A decaying warehouse by the railroad tracks probably wouldn't strike most people as a prime spot for a dance performance. But as the sun sets, shadows lengthen, and the bricks and mortar start to take on a theatrical glow. An outrageously verdant crop of vines and weeds trembles in the breeze, a slow train rumbles by like some massive piece of stage machinery moving into place, and the artists of Dance Truck ready their latest creation PLOT, the fledgling arts organization's largest and most elaborate show yet.
"The passage of time is so present here," says choreographer Blake Beckham with a gesture that takes in the old warehouse, the graffiti, decaying machinery, the riot of Southern undergrowth in high summer, and above it all, the sunset and the Atlanta skyline. "There are these layers and layers of experiences of time."
Several sites at this complex of early 20th-century former-industrial buildings on the Westside will become the setting for PLOT, a performance examining themes of the life cycle from germination and growth to death, decay and return to cosmic dust. It will be an elaborate production, involving four dancers, several interior and exterior locations, a vintage truck, swings, hundreds of square feet of sod, multiple costumes, an elevated stage with an exposed root system underneath, 20 crew members, seven interns, props, art installations, light, sound and video.
It's an ambitious undertaking for any organization, but an especially challenging and significant one for Dance Truck. PLOT not only represents a number of firsts for the organization — its first full-length show, first production of a major work by a single choreographer, first ticketed event — but it also represents the culmination of the organization's philosophy.
Dance Truck formed in 2009 when union lighting technician Malina Rodriguez was contemplating ways to present dance at Le Flash, a one-night-only light-based art event in Castleberry Hill. Dance venues at the event were in short supply. Having unloaded equipment from so many trucks for shows around town, Rodriguez began to wonder why the back of an empty truck — itself evocative, dramatic, raised and fitted with a rolling door like a curtain — couldn't become a sort of mobile venue. Dance Truck was born, and became an immediate hit. Since its unveiling, Dance Truck has brought Rodriguez-curated programs of local dancers, choreographers, and performance artists to nearly every local festival, gallery, museum, street or parking lot that will accommodate the signature truck, from the Atlanta Contemporary Arts Center and the Decatur Arts Festival to the streets of Little Five Points and protests at the Capitol in support of arts funding.
Fittingly, the mobile dance unit's mission is "Bringing dance to the people." Shows are free or, in PLOT's case, inexpensive. This philosophy is coupled with an artist-centered approach to production. At a time when dancers and choreographers often put up their own money for a show (and frequently find themselves in the red on closing night), Rodriguez insists that all artists be paid for their work and that even the most elaborate creative ideas be seen through to completion with minimal budgetary, promotional and practical concerns passed the artists' way.
"Through Dance Truck I want to provide every resource that the choreographer needs so that they have the time to make the work," says Rodriguez.
Sponsorship is key, and among the most generous sponsors of PLOT are Goat Farm owners, Anthony Harper and Chris Melhouse, who have donated use of the property. Artistic creation is hardly new to the place: Harper and Melhouse are longtime friends to Atlanta's arts community. Artists have been living and creating on the Goat Farm for decades, with the past few years seeing a new flurry of activity and attention. "It feels like a discovery to me, but people have been making art here since the 1970s," says Beckham. "I approach it with a lot of respect and openness to everything that's been laid here for me."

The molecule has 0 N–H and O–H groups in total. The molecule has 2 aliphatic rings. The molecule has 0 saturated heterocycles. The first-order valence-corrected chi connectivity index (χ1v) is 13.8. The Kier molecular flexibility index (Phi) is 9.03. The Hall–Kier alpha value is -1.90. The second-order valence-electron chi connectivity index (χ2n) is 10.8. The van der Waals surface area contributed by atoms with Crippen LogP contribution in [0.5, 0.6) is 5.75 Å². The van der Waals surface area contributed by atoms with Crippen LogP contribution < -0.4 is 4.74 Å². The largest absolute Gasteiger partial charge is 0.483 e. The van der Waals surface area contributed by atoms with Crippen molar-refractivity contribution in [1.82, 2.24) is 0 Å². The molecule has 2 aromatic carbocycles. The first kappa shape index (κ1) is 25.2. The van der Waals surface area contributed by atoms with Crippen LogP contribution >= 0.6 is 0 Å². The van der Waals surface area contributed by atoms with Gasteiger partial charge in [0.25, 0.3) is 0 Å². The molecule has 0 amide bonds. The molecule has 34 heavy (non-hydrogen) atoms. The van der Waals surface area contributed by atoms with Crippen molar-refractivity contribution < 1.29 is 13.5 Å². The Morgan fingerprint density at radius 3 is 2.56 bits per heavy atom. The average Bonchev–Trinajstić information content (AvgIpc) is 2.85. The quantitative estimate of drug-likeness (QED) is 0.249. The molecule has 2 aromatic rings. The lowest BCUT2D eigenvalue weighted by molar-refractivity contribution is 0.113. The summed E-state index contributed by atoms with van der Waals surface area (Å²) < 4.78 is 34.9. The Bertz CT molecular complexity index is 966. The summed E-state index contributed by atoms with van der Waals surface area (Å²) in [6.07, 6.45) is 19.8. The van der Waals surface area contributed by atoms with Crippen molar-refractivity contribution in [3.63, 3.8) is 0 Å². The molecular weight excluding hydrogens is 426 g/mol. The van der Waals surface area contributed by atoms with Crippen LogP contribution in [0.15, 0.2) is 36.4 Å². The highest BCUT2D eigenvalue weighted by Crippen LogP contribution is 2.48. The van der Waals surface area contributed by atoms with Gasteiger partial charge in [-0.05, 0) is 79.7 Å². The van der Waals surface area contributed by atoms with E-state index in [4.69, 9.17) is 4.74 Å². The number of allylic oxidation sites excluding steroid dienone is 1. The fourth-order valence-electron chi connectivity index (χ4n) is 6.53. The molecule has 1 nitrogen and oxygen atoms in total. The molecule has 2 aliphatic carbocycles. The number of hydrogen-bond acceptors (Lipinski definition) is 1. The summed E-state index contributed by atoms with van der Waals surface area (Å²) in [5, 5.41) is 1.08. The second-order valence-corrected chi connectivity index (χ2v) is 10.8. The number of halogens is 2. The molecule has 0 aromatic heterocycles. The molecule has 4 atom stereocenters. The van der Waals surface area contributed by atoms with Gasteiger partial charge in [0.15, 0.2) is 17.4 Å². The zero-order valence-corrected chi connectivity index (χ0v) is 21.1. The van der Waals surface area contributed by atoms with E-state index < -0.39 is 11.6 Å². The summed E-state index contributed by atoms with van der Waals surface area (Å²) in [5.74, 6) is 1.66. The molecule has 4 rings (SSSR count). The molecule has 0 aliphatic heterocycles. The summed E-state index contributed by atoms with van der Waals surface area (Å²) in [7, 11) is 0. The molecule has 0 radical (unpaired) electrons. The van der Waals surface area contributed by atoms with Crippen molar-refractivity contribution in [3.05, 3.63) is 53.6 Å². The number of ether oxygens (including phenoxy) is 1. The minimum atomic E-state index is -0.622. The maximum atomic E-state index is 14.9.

PLOT will utilize three primary locations on the Goat Farm: the courtyard-like breezeway; the dovetail, an elevated gravel-covered area with views of the railroad tracks and skyline; and the interior basement-like space known as the Rodriguez Room (no relation Malina). "The breezeway is about growth, what's coming up from the surface, the life that's there," explains Beckham, who will perform her work with dancers Emily Christianson, Camille Jackson and Alissa Mittin in each location. "The dovetail is about digging, trying to break through the surface and the layers of soil. The Rodriguez Room is the root system, what's exposed once you've dug underneath."
A '76 International Harvester Scout filled with sod will lead the audience through the performance. "The truck is a character in the show," says Rodriguez of the solid, affably humming machine. "It's our tour guide through the experience so the audience will know when it's time to go on to the next location."
Rehearsals are occurring almost entirely at the Goat Farm, and the design is likewise taking cues from what's already there. "The point is to make a site-specific piece," says Beckham. "It would make no sense to go into a nice dance studio with a beautiful floor and then try to come out here. ... Part of our approach is letting the space speak in a naturalistic way."
When asked if Dance Truck's road ahead to PLOT's opening night is a scary one, Rodriguez answers that it's pure thrill. "When we started Dance Truck, we'd all gotten sick of working on shows and saying, 'That's good enough,'" she says. "The opportunity to hear an artist's idea and then just take it as far as we can is amazing. I feel lucky to get to do this. It's not scary. It's a challenge."
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